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FIRST-PERSON: I was an atheist & feminist

FORT WORTH, Texas (BP) — I grew up in a city in southwest China. Its location in China is like Texas in the United States. I studied in Beijing for six years and earned my bachelor and master’s degrees there.

Before I came to the U.S., I had never seen a copy of the Bible and I only knew one Christian in all my life.

In 2000, I came to this country as an international student. It is in Texas that I met many good Christians and eventually my Savior Jesus Christ.

I was an atheist at that time. I believed that there was no God who could save us and that we must strive for success by our own ability, diligence and luck.

As soon as I arrived in Texas, I found that I was surrounded by Christians and churches. I had an attitude of contempt toward Christianity. Some Christians invited me to go to church. I refused without hesitation. I also mocked Christianity. I thought it is so humiliating to worship a God who was crucified on a cross. This is exactly what 1 Corinthians says, that “a natural man does not accept the things of the Spirit of God, for they are foolishness to him” (1 Corinthians 2:14). I was actually the foolish one.

Although I was foolish and defiant, God had mercy on me. The last three days of 2000 changed my life completely.

I attended an evangelistic conference where I mainly heard two speakers talking about God. Through their messages, I became convinced that there is a God and that He is like a Father who waits for us to return to Him.

On the last day of the conference, I decided to follow Jesus Christ. After I made the decision, amazing things happened.

I felt that my eyes were opened, and it was almost like I could see the world more clearly than before. I experienced a kind of gentle, bright and great love that I had never experienced. I surely know that there is indeed a God and I am experiencing His love. Life is not meaningless anymore because there is this God.

The first step of obedience of the Christian life is baptism. After several months of intensively studying the Bible and asking all kinds of questions, my faith grew and I joyfully signed up to be baptized.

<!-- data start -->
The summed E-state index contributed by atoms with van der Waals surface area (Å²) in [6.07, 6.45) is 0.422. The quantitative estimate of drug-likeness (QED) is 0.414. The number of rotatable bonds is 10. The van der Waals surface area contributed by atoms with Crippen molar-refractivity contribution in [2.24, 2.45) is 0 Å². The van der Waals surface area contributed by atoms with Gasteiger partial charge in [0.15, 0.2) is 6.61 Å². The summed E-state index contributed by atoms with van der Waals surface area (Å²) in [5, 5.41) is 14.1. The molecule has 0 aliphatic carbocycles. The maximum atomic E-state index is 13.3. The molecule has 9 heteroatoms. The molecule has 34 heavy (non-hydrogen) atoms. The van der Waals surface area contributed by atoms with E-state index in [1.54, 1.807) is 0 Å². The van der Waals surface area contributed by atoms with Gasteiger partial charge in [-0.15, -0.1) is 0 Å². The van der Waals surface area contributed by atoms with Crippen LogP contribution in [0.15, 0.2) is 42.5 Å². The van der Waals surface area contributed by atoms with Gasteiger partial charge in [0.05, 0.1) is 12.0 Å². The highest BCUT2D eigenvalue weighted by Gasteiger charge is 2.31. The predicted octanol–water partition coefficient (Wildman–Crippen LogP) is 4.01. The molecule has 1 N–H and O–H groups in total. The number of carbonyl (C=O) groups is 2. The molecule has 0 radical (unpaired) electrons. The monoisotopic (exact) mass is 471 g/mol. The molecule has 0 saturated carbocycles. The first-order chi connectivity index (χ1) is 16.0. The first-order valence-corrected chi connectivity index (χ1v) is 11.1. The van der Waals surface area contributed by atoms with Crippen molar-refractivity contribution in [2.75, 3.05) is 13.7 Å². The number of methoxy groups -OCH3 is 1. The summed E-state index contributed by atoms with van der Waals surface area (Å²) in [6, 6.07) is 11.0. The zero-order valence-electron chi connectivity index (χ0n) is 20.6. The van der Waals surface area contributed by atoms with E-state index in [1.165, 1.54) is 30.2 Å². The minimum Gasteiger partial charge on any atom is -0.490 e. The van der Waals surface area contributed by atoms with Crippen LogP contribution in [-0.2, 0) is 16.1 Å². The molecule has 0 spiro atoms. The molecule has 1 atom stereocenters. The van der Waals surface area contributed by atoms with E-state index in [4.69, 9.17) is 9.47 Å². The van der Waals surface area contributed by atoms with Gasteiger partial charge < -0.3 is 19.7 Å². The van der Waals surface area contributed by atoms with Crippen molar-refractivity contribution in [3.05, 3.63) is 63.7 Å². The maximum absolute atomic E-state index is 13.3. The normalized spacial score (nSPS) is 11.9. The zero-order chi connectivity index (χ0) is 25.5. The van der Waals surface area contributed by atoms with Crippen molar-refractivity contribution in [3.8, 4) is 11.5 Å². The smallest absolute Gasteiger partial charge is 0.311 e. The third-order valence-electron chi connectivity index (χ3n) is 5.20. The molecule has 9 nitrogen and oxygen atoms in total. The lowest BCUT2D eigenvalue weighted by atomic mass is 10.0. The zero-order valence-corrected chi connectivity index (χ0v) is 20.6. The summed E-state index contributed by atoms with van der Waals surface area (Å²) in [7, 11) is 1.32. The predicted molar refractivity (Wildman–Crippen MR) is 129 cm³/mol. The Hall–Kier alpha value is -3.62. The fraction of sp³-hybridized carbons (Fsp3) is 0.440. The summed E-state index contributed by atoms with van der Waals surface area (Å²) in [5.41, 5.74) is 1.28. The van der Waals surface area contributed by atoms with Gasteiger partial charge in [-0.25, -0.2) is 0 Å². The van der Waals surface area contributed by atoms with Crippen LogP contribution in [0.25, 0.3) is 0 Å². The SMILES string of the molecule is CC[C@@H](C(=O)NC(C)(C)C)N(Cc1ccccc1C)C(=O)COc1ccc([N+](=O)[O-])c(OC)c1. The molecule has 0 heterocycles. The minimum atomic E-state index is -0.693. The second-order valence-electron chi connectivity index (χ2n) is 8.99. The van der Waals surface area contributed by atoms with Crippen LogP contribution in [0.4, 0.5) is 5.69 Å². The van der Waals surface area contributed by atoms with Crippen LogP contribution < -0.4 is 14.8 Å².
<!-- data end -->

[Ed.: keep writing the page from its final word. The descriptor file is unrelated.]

In the baptism class, the pastor communicated the significance of baptism with Romans 6:3-13. Through immersion, which symbolizes burial, we are united with the death of Christ; then we are also united with His resurrection.

On Easter Day of 2001, I was baptized in front of a loving Christian community. I invited three or four of my non-believing friends to attend my baptism. Two of them later became Christians.

After baptism, I continued to experience God’s transforming grace in my life. Previously I was not only an atheist but also a feminist. In college I had studied mass media and literature, and feminism was pioneered in these areas. While I was struggling with the decision of whether to follow Christ, I even mentioned to a sister, “If I become a Christian, I cannot study feminism anymore.”

That misunderstanding did not stop me from following Christ. After my conversion, however, my question became: With what kind of woman is God pleased? What is God’s original design and purpose for man and woman? How does this relate to God Himself?

Throughout my doctoral studies in systematic theology, I explored these questions. The answer to these questions was contained in my dissertation, “A Development Not a Departure: The Lacunae in the Debate of the Doctrine of the Trinity and Gender Roles,” (P&R Publishing, 2018).

Reflecting on what God has done in my life in the past 19 years, I can only say that I am a completely new creation, once an atheist and feminist, but now a Christian and complementarian. The Gospel has changed and continues changing my life, my mind and my whole person.

    About the Author

  • Hongyi Yang

    Hongyi Yang serves as assistant professor of systematic theology in Southwestern Baptist Theological Seminary’s women’s studies program and director of the Mandarin translation project for the master of theological studies program. Yang holds an M.A. in theology, biblical studies, and a Ph.D. in systematic theology from Southwestern Seminary; an M.S. in radio, television and film from the University of North Texas; an M.A. in media studies from Beijing Normal University; and a B.A. in film and TV from Beijing Normal University.

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